battis.net and I'm all out of bubble gum…

As noted earlier, there is a slick trick for taking a publicly accessible calendar in FirstClass and generating an iCalendar feed. Also noted earlier, the big problem with this feed is that it doesn’t contain timezone information, which makes some calendar systems (most notably Google Calendar) assume that everything is happening at Greenwich Mean Time. Which it usually isn’t. And I have written a PHP script that adds Pacific Timezone information to the iCalendar feed.

Let’s put all this together and take a current FirstClass calendar, make it readable from the web, feed it through the script and then add the result to your calendar program of choice.

  1. Right-click (or control-click, on a Mac) on the calendar in question and Add to Desktop. A second calendar icon will appear, possibly named with the name of whoever’s calendar it is. Possibly not. FirstClass is a mystery.
  2. Drag the new calendar into your Web Publishing folder (on some versions, Web Publishing may be called Home Page Folder — why is this? FirstClass is a mystery.)
  3. At this point you’re faced with a choice: either blithely disregard security, rely on security through obscurity, or be ready to generate a somewhat more aggravating URL to be more (but still not fully) secure.
    1. Disregard security: leave the calendar named whatever it’s currently named. You need to change the permissions (right-click/control-click and choose Permissions) so that All Users has Schedule+Details permissions on the calendar. This will change permissions for not just the copy in the Web Publishing folder, but also for the original calendar — since the “copy” in Web Publishing is just an alias to the original anyway.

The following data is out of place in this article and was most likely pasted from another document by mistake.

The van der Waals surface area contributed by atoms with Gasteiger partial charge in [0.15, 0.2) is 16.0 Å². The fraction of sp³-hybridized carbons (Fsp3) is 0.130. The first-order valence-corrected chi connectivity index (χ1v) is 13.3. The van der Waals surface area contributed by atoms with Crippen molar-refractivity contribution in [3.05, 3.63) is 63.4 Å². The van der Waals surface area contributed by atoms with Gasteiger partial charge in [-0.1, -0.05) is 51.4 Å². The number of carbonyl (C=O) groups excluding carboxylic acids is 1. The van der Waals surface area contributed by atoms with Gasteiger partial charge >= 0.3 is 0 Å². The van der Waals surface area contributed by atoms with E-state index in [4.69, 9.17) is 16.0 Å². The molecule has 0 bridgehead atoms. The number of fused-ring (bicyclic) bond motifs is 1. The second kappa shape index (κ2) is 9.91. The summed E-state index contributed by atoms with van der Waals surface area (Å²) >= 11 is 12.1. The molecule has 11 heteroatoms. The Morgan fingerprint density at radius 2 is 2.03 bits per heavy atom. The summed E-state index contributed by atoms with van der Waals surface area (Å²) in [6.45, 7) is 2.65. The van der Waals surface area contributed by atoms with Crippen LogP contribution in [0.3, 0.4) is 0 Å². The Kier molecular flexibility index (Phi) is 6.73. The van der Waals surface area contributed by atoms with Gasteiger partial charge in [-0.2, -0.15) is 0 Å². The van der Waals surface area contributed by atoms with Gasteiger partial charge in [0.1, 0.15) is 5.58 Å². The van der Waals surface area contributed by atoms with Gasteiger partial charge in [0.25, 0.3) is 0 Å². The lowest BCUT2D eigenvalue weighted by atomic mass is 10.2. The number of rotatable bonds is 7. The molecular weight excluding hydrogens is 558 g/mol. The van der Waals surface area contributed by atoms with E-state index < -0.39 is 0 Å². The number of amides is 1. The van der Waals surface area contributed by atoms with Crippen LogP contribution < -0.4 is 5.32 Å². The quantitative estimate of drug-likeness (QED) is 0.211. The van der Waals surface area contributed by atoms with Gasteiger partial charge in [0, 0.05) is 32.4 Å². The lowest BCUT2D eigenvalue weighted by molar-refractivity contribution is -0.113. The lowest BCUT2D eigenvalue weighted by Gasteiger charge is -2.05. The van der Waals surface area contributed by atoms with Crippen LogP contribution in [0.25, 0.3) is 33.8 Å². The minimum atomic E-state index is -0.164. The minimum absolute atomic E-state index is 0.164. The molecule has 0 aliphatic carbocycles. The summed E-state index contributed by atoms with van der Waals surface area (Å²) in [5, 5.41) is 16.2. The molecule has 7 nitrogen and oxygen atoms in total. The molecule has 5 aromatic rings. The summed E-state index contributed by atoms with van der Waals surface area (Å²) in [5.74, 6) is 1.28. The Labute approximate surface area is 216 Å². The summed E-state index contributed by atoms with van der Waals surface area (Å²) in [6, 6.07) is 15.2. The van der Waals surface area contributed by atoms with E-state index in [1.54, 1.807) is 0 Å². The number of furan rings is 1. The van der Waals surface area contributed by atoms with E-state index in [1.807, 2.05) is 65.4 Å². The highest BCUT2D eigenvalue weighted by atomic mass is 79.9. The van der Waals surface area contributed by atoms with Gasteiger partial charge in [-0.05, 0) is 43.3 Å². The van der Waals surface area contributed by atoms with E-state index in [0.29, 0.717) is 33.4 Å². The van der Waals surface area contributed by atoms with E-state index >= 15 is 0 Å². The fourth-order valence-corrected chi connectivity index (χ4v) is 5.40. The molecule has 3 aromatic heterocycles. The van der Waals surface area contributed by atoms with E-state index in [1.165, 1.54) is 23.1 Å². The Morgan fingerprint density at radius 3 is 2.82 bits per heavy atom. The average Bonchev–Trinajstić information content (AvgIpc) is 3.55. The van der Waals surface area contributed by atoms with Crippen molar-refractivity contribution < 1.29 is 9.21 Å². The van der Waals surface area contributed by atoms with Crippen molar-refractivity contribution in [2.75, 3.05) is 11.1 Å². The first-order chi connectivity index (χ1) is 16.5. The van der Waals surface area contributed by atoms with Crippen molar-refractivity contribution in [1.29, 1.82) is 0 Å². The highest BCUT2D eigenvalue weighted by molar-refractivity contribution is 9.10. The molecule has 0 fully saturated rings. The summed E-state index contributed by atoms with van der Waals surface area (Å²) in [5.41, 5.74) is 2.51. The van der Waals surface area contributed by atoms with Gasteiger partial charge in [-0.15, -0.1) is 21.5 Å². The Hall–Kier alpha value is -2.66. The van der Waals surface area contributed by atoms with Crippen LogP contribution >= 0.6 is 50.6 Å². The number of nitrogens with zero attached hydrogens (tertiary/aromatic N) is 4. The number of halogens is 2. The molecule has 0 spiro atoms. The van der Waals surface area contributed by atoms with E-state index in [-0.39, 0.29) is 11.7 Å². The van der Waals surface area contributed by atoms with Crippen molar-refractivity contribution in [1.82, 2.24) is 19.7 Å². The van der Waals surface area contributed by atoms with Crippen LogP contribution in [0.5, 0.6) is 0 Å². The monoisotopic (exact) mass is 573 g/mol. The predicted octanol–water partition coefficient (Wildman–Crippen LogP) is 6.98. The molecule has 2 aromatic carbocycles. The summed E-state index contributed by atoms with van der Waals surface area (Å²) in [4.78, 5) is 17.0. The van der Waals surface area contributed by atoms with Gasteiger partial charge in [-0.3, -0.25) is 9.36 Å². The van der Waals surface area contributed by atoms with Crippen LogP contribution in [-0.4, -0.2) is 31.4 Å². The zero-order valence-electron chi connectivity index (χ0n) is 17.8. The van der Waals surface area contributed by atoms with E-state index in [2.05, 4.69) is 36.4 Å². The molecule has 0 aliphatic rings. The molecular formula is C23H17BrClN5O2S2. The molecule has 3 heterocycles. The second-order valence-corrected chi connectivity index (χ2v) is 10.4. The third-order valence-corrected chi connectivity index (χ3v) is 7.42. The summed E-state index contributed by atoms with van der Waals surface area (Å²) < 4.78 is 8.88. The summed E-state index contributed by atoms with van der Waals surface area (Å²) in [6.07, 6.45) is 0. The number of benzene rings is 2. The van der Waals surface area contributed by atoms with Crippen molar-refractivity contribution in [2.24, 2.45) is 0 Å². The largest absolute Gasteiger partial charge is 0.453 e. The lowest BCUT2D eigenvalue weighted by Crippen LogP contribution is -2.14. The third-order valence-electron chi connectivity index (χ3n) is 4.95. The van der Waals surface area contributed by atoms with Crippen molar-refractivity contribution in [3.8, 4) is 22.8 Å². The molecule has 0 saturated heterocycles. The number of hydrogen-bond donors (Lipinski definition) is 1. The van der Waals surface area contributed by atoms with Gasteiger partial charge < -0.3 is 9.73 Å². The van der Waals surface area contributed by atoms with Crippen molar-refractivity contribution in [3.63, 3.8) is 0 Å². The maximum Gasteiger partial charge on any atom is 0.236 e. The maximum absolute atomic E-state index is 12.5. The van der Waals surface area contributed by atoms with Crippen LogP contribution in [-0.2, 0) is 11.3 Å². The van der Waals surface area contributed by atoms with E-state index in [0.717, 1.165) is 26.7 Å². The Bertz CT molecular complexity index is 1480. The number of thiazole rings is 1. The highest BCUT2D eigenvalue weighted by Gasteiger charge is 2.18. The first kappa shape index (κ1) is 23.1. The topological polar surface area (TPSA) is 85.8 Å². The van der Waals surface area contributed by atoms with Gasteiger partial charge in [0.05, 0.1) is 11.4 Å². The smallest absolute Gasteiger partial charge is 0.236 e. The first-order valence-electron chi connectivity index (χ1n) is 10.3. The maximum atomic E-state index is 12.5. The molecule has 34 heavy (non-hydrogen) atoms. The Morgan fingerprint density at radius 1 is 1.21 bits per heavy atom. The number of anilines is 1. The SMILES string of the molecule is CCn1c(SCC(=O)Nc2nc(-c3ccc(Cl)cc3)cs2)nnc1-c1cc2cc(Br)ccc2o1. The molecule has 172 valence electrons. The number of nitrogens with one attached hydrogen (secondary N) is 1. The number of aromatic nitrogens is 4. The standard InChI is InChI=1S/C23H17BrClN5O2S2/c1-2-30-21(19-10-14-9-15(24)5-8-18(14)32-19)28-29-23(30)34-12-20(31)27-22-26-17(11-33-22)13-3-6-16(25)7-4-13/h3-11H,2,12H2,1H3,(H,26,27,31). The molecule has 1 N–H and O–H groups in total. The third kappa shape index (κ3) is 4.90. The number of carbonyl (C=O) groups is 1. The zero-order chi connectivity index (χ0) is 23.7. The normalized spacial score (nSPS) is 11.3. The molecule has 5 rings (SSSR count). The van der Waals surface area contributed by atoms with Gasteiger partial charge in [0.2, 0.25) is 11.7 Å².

2. Security through obscurity: rename the calendar something else (I usually do this, and use a password generating application to give me a random collection of letters and numbers — e.g. a2612GhxU). Change permissions as described in 3(a) above.
    3. Better security: follow the directions here for generating your URL. Don’t tinker with permissions.
  4. Point a web browser at calendar in your Web Publishing folder, add the iCalendar feed get parameters, and copy that new URL to the clipboard.
  5. Point your web browser your copy of the time zone script and paste the URL you just copied into the Calendar URL field and click Generate.
  6. Copy the new URL that appears below. You can paste that URL into whatever calendaring system you want (that can subscribe to iCalendar feeds).
    1. In Google Calendar, you would Add a new calendar by URL and paste in your URL. (caveat: Google doesn’t seem to be too fantastic about actually updating iCalendar feeds — they allege that this is a sporadic issue, but I have experienced it as more prevalent than sporadic).
    2. In iCal, you would choose Subscribe… from the Calendar menu and paste in your URL.
    3. You could also paste this URL (via some contortions — e.g. email it to yourself and copy-paste from that) into a phone calendar app.

June 14th, 2011

Posted In: How To

Tags: , , , , , ,

This is really just a quick hack: all it does is insert the correct timezone description in the header of an iCalendar feed. But if the server that is generating the iCalendar feed doesn’t do it, someone has to. The script generates a URL that can then be subscribed to by your Calendar reader of choice. (I’m running this on my server and using it daily to good effect, but decline to share bandwidth with the world for this one):